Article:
Centuries and centuries of listening to stories has given the art of storytelling some inexplicable power. A good story can convey a message, vehemently inspire or ignite a fire within your audience. The art of storytelling has evolved from simple bedtime stories to brand narratives. Erratically the brand narratives even have the power to convert a window shopper into a repeat customer. Apple or GoPro is a fair example of brand narratives. Let’s now set our eyes on how the bedtime stories and businesses are connected.
Humans have been telling stories for the past few hundred years as a way to connect, chat, entertain and pass along important information. In fact, we have been telling stories for so many decades that it has become entrenched in our DNA. Evolution has wired our brains for storytelling. This is how we gave birth to the art of storytelling.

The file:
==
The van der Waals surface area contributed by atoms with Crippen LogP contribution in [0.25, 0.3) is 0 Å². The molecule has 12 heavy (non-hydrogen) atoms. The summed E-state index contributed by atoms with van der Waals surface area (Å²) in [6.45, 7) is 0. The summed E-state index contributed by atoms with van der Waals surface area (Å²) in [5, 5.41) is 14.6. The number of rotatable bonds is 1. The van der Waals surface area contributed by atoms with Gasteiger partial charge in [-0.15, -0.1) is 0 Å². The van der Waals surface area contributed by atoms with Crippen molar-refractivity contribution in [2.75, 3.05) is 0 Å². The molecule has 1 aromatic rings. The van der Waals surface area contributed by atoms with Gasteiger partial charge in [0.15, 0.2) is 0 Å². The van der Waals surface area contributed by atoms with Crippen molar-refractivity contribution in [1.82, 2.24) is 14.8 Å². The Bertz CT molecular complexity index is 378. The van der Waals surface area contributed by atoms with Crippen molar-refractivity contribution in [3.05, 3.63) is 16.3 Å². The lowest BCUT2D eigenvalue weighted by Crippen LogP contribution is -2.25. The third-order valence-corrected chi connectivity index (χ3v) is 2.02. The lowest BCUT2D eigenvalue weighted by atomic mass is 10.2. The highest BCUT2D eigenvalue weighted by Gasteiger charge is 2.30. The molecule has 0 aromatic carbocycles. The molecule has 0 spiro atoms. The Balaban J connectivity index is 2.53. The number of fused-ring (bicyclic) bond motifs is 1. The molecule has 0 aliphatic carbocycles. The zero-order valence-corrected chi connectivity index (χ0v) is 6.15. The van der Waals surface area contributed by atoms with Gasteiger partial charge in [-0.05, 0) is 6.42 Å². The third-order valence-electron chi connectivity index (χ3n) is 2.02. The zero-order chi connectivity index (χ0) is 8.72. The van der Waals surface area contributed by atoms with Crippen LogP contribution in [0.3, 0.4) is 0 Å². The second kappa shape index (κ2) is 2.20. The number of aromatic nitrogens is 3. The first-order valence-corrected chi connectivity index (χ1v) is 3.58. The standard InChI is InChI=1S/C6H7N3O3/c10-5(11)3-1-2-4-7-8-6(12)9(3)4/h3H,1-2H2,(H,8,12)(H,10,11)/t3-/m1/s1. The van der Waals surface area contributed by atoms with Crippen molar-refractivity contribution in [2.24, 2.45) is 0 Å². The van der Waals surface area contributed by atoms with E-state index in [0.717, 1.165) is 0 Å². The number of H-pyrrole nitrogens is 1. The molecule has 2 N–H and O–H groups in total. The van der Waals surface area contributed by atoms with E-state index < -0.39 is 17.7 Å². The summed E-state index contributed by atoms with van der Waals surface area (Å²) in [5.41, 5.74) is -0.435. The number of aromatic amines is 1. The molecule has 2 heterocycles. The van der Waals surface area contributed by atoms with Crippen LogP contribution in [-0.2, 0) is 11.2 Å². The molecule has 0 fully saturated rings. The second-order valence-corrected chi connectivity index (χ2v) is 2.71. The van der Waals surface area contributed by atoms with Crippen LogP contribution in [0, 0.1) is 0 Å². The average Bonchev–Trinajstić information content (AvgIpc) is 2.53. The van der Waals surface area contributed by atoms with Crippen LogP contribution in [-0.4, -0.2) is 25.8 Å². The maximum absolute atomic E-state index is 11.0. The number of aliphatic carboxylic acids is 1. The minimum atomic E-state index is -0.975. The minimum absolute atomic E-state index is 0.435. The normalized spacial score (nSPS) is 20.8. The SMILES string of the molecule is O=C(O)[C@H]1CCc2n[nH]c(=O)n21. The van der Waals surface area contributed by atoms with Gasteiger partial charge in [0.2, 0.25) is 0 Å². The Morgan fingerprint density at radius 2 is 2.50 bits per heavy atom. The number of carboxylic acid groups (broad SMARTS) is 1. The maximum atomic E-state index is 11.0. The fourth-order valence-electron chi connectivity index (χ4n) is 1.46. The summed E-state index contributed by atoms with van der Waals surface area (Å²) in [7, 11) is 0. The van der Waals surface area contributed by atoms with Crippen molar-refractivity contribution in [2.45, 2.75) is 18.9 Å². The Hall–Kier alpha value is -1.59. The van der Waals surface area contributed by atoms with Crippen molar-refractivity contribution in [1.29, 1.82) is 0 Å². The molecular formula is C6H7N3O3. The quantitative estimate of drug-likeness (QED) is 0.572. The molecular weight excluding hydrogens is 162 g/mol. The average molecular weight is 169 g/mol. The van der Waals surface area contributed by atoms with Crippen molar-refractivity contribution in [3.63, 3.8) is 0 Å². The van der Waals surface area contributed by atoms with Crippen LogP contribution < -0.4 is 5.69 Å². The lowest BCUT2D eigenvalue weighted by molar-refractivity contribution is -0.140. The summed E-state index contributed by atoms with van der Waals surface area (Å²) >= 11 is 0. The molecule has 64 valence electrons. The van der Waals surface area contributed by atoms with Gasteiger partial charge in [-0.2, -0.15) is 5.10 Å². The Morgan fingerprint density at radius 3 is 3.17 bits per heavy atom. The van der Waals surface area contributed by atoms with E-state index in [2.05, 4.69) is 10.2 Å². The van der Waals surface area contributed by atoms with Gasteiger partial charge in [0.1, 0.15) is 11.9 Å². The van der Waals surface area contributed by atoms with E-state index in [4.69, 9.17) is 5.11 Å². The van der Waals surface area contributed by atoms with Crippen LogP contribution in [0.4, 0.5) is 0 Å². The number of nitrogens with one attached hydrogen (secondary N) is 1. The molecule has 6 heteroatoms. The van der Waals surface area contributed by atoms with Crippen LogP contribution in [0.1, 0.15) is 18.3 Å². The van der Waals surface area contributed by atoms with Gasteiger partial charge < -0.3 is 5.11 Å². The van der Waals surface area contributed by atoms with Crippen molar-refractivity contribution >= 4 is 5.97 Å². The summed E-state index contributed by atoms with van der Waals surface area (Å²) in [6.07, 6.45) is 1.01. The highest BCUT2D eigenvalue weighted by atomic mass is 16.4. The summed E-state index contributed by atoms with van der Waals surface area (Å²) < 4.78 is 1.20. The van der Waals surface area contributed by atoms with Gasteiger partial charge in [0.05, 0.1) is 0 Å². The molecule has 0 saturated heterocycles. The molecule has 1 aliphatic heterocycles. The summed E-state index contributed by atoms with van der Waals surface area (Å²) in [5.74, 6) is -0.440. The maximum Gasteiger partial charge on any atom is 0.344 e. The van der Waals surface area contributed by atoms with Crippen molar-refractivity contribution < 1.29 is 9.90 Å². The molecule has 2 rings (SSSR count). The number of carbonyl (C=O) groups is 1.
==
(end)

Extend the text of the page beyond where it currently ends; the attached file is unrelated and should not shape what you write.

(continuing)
When I was a nipper, my dad used to tell stories every night to make me sleep. So he read storybooks every day, crisp and capsule them into a 10-15 minute short novelette. As the day goes by I started to presume that when the bedtime crop up I can pin back my ears to a nice bedtime story from my dad. So I finish up my dinner as early as possible and go to bed and pester him to tell the “story of the day”. Sometimes I ask him to repeat the same story he told yesterday which would save him the story he prepared for that day and can use up for tomorrow. The way he tells the story totally schlepped me to that world.